Your Site's DOM Could Be Secretly Sabotaging Your Website
Excessive DOM count is a problem that many site owners and developers don't even know they have until they spot the alert from Google's Page Speed Insights (PSI) or another performance tool.
Here is a typical DOM size alert that appeared after running a webpage through PageSpeedInsights:
At the top is PSI's Lighthouse Performance Score in yellow, 88. That means that page performance is not especially bad. On performance metrics, this page ranks at about the 90th percentile among comparable pages. (For more on Lighthouse Scoring and percentiles, click here).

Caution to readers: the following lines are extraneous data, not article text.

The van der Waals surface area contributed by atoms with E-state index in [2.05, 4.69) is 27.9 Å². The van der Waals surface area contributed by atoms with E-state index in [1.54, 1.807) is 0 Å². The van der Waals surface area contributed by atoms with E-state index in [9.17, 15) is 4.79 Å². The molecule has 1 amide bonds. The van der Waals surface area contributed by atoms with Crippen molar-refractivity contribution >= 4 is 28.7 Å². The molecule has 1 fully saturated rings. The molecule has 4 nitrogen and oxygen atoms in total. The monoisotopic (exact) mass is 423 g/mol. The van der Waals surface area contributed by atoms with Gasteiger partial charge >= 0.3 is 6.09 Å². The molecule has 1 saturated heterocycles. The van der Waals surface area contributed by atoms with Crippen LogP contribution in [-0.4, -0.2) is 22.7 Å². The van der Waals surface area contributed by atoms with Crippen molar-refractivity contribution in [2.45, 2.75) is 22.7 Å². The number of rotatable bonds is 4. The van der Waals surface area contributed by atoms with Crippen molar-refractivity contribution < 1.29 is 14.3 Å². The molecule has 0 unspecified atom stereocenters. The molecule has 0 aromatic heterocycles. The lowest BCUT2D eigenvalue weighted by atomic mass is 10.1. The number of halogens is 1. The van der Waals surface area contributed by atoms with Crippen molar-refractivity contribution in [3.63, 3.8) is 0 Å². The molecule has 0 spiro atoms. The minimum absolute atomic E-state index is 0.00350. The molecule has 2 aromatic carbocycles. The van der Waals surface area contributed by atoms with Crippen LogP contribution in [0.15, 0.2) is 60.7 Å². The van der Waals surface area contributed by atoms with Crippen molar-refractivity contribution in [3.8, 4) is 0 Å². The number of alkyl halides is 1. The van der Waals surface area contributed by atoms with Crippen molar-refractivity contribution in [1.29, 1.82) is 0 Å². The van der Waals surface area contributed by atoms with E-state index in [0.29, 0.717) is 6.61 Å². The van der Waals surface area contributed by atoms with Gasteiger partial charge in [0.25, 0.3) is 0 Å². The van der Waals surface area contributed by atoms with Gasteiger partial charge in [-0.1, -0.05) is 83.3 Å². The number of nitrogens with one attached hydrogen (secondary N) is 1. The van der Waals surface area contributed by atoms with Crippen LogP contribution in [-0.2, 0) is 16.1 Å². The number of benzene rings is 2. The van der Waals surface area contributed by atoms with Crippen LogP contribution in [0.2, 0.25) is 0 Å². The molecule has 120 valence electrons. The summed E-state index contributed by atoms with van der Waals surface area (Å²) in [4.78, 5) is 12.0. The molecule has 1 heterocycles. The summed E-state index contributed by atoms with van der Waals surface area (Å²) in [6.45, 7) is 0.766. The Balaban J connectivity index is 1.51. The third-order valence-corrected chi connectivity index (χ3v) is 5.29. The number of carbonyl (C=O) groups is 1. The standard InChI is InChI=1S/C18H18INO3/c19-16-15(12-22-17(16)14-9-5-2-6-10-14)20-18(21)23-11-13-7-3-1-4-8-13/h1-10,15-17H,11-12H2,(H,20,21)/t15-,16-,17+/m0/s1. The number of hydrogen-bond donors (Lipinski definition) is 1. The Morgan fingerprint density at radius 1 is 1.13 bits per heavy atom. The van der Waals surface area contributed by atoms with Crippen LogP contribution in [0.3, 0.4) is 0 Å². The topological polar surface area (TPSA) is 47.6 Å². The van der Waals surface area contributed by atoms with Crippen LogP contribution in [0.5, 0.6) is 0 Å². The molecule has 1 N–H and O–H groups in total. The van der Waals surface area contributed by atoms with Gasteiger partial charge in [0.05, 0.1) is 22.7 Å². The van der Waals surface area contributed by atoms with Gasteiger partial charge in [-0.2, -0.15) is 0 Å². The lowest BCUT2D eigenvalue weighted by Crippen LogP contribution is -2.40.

The picture changes, however, as you move down the PSI screen and see the items circled in red. The Excessive DOM count is striking: 3,385 elements—more than twice Google's recommended target of 1,500.
Also, notice the warnings with the other three circled Lab Data and Diagnostic measures: Max Potential first Input Delay (260 ms), Time to Interactive (5.8s), and Main thread work (2.8s). Together, these items show that page performance can still be improved.
What's a DOM?
DOM stands for Document Object Model. Think of DOM Element as just another name for HTML element. The basic building blocks for an HTML page are all DOM elements